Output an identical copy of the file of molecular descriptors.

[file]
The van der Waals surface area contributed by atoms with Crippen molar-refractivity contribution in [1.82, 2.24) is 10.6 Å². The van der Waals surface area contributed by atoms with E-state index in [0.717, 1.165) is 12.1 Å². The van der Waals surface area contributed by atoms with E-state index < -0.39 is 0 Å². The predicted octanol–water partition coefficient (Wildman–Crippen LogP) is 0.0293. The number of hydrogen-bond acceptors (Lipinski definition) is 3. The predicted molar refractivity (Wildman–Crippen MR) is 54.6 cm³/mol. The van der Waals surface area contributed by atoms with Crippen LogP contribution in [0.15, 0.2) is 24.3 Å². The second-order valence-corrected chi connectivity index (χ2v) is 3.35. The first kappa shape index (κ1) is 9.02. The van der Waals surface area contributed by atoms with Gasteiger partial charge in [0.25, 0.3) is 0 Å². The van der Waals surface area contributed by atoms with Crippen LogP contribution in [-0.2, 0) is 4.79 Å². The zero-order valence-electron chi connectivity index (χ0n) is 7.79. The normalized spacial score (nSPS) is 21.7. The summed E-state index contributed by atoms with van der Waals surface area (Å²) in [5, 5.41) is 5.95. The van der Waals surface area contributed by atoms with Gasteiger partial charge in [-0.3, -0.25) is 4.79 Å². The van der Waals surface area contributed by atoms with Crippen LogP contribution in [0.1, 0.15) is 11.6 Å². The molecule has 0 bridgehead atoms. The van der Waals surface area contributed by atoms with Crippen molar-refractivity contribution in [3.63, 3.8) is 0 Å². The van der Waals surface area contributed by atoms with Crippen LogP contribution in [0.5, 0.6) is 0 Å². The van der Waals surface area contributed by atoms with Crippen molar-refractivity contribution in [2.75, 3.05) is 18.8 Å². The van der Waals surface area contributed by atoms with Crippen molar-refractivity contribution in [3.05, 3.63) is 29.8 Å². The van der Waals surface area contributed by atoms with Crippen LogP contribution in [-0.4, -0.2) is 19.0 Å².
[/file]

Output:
The van der Waals surface area contributed by atoms with Crippen molar-refractivity contribution in [1.82, 2.24) is 10.6 Å². The van der Waals surface area contributed by atoms with E-state index in [0.717, 1.165) is 12.1 Å². The van der Waals surface area contributed by atoms with E-state index < -0.39 is 0 Å². The predicted octanol–water partition coefficient (Wildman–Crippen LogP) is 0.0293. The number of hydrogen-bond acceptors (Lipinski definition) is 3. The predicted molar refractivity (Wildman–Crippen MR) is 54.6 cm³/mol. The van der Waals surface area contributed by atoms with Crippen LogP contribution in [0.15, 0.2) is 24.3 Å². The second-order valence-corrected chi connectivity index (χ2v) is 3.35. The first kappa shape index (κ1) is 9.02. The van der Waals surface area contributed by atoms with Gasteiger partial charge in [0.25, 0.3) is 0 Å². The van der Waals surface area contributed by atoms with Crippen LogP contribution in [-0.2, 0) is 4.79 Å². The zero-order valence-electron chi connectivity index (χ0n) is 7.79. The normalized spacial score (nSPS) is 21.7. The summed E-state index contributed by atoms with van der Waals surface area (Å²) in [5, 5.41) is 5.95. The van der Waals surface area contributed by atoms with Gasteiger partial charge in [-0.3, -0.25) is 4.79 Å². The van der Waals surface area contributed by atoms with Crippen LogP contribution in [0.1, 0.15) is 11.6 Å². The molecule has 0 bridgehead atoms. The van der Waals surface area contributed by atoms with Crippen molar-refractivity contribution in [3.63, 3.8) is 0 Å². The van der Waals surface area contributed by atoms with Crippen LogP contribution in [0.5, 0.6) is 0 Å². The van der Waals surface area contributed by atoms with Crippen molar-refractivity contribution in [2.75, 3.05) is 18.8 Å². The van der Waals surface area contributed by atoms with Crippen molar-refractivity contribution in [3.05, 3.63) is 29.8 Å². The van der Waals surface area contributed by atoms with Crippen LogP contribution in [-0.4, -0.2) is 19.0 Å².